United States: Executive Order “Protecting the Nation from Foreign Terrorist Entry into the United States”
On Monday June 26, 2017, the U.S. Supreme Court allowed parts of President Donald Trump’s executive order entitled “Protecting the Nation from Foreign Terrorist Entry into the United States” to go into effect. The Supreme Court will hear full arguments as to the order’s legality in October. However, in the meantime the decision allows the Executive Order to go into effect for people with no strong ties to the United States.
The Executive Order calls for a 90-day travel ban of nationals from Iran, Libya, Somalia, Sudan, Syria and Yemen and directs heads of executive agencies to review and determine the procedures that should be required for individuals seeking admission from these countries. Furthermore, the Order seeks to reduce the cap on the admission of refugees from 110,000 to 50,000 for the 2017 fiscal year.
On March 15, 2017 the Federal District Court of Hawaii granted a temporary restraining order with nationwide effect, preventing the enforcement of the travel restriction. The District Court’s ruling was challenged by the government and upheld by The United States Court of Appeals for the Ninth Circuit on March 30, 2017. The Ninth Circuit upheld the lower court’s ruling, completely blocking the Executive Order, on the basis that it was discriminatory and failed to provide sufficient rationale as to why the entry of foreign nationals from the designated countries would be detrimental to the United States’ interests.
On Monday June 26, 2017, the U.S. Supreme Court granted parts of the Trump administration’s request to put the order into effect while the legal battle continues. The court narrowed the scope of the Ninth Circuit’s ruling and determined that the Order will go into effect “with respect to foreign nationals who lack any bona fide relationship with a person or entity in the United States.” The ruling indicates that people from the six countries and refugees who have family, business or educational ties would not be barred from entry. But those seeking visas to enter the United States with no such ties could be barred.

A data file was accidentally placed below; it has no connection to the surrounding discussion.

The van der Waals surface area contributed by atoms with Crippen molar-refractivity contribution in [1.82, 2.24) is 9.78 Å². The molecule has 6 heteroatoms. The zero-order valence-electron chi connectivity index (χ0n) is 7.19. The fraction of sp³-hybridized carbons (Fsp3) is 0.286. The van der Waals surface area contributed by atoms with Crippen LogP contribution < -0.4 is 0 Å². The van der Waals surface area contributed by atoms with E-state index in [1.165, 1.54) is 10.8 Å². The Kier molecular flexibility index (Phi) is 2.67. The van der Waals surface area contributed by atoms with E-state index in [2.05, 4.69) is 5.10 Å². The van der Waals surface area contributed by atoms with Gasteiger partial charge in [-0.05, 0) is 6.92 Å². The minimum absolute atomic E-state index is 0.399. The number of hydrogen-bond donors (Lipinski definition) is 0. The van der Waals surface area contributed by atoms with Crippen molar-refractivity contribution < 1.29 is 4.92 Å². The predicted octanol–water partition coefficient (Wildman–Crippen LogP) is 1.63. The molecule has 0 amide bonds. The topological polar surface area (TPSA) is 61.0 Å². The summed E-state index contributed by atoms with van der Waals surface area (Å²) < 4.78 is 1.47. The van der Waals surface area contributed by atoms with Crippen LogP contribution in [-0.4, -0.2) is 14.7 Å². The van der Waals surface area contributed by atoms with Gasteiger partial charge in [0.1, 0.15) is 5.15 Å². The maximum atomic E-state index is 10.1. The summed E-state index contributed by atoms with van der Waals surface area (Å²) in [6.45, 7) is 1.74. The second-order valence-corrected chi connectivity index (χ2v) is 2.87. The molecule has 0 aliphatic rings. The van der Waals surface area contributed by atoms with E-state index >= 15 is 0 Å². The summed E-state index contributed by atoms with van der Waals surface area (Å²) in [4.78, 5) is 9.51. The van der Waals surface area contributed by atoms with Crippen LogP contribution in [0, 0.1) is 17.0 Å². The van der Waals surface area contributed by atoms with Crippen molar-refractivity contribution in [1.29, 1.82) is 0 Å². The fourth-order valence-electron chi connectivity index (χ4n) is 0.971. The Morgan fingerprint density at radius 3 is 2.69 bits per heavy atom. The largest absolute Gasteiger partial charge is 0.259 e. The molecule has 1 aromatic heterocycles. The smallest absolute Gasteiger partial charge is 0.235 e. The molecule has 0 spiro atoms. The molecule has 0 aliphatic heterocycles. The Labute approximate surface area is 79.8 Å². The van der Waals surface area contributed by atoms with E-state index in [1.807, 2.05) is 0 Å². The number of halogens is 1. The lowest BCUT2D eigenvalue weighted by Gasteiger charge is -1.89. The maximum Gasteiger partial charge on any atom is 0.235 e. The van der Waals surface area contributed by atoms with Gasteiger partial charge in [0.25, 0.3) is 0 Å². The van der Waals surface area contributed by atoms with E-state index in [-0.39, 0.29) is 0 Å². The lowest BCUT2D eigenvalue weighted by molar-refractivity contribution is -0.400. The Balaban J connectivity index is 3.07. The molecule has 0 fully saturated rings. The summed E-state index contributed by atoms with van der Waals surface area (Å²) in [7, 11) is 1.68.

The Supreme Court’s opinion explained that “for individuals, a close familial relationship is required.” For people who want to come to the United States to work or study, “the relationship must be formal, documented and formed in the ordinary course, not for the purpose of evading” the travel ban.
Although the travel ban remains suspended for U.S. workers with formal ties to the United States, nationals of Iran, Libya, Somalia, Sudan, Syria and Yemen who are physically present in the US are advised to either extremely limit their international travel or not travel out of the country at all. Those concerned that they are not eligible for entry should seek counsel regarding entering the US as soon as possible. Additionally, affected nationals should closely monitor the situation over the coming months, especially since the Order’s legality is expected to be decided by the US Supreme Court this fall.
PwC Law continues to monitor these developments and will be sure to provide updates as changes occur.
For further details regarding the Executive Order, or any other immigration matters, please contact a member of our team.